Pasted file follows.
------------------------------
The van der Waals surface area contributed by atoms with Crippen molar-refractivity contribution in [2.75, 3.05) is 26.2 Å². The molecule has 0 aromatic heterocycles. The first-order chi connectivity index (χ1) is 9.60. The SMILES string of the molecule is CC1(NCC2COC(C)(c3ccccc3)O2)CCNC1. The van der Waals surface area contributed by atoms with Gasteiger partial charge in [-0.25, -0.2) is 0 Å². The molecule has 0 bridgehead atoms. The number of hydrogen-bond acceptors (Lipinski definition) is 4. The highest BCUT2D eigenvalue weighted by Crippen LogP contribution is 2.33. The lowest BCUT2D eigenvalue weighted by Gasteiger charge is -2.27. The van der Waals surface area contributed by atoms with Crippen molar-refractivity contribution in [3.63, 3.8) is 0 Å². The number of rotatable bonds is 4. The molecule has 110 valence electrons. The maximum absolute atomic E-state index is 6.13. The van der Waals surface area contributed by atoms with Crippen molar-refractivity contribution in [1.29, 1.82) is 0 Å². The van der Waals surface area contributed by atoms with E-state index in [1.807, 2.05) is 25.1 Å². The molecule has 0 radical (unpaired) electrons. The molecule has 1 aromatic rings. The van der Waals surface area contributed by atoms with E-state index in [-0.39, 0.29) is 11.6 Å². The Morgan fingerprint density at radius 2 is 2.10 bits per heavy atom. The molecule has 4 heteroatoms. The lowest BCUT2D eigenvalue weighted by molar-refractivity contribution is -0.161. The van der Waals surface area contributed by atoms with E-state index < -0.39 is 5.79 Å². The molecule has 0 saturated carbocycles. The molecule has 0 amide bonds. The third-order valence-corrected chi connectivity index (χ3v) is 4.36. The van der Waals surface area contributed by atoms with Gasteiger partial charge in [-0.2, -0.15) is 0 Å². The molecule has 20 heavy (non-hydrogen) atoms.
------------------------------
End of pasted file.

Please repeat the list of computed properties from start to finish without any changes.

The van der Waals surface area contributed by atoms with Crippen molar-refractivity contribution in [2.75, 3.05) is 26.2 Å². The molecule has 0 aromatic heterocycles. The first-order chi connectivity index (χ1) is 9.60. The SMILES string of the molecule is CC1(NCC2COC(C)(c3ccccc3)O2)CCNC1. The van der Waals surface area contributed by atoms with Gasteiger partial charge in [-0.25, -0.2) is 0 Å². The molecule has 0 bridgehead atoms. The number of hydrogen-bond acceptors (Lipinski definition) is 4. The highest BCUT2D eigenvalue weighted by Crippen LogP contribution is 2.33. The lowest BCUT2D eigenvalue weighted by Gasteiger charge is -2.27. The van der Waals surface area contributed by atoms with Crippen molar-refractivity contribution in [3.63, 3.8) is 0 Å². The number of rotatable bonds is 4. The molecule has 110 valence electrons. The maximum absolute atomic E-state index is 6.13. The van der Waals surface area contributed by atoms with Crippen molar-refractivity contribution in [1.29, 1.82) is 0 Å². The van der Waals surface area contributed by atoms with E-state index in [1.807, 2.05) is 25.1 Å². The molecule has 0 radical (unpaired) electrons. The molecule has 1 aromatic rings. The van der Waals surface area contributed by atoms with E-state index in [-0.39, 0.29) is 11.6 Å². The Morgan fingerprint density at radius 2 is 2.10 bits per heavy atom. The molecule has 4 heteroatoms. The lowest BCUT2D eigenvalue weighted by molar-refractivity contribution is -0.161. The van der Waals surface area contributed by atoms with E-state index < -0.39 is 5.79 Å². The molecule has 0 saturated carbocycles. The molecule has 0 amide bonds. The third-order valence-corrected chi connectivity index (χ3v) is 4.36. The van der Waals surface area contributed by atoms with Gasteiger partial charge in [-0.2, -0.15) is 0 Å². The molecule has 20 heavy (non-hydrogen) atoms.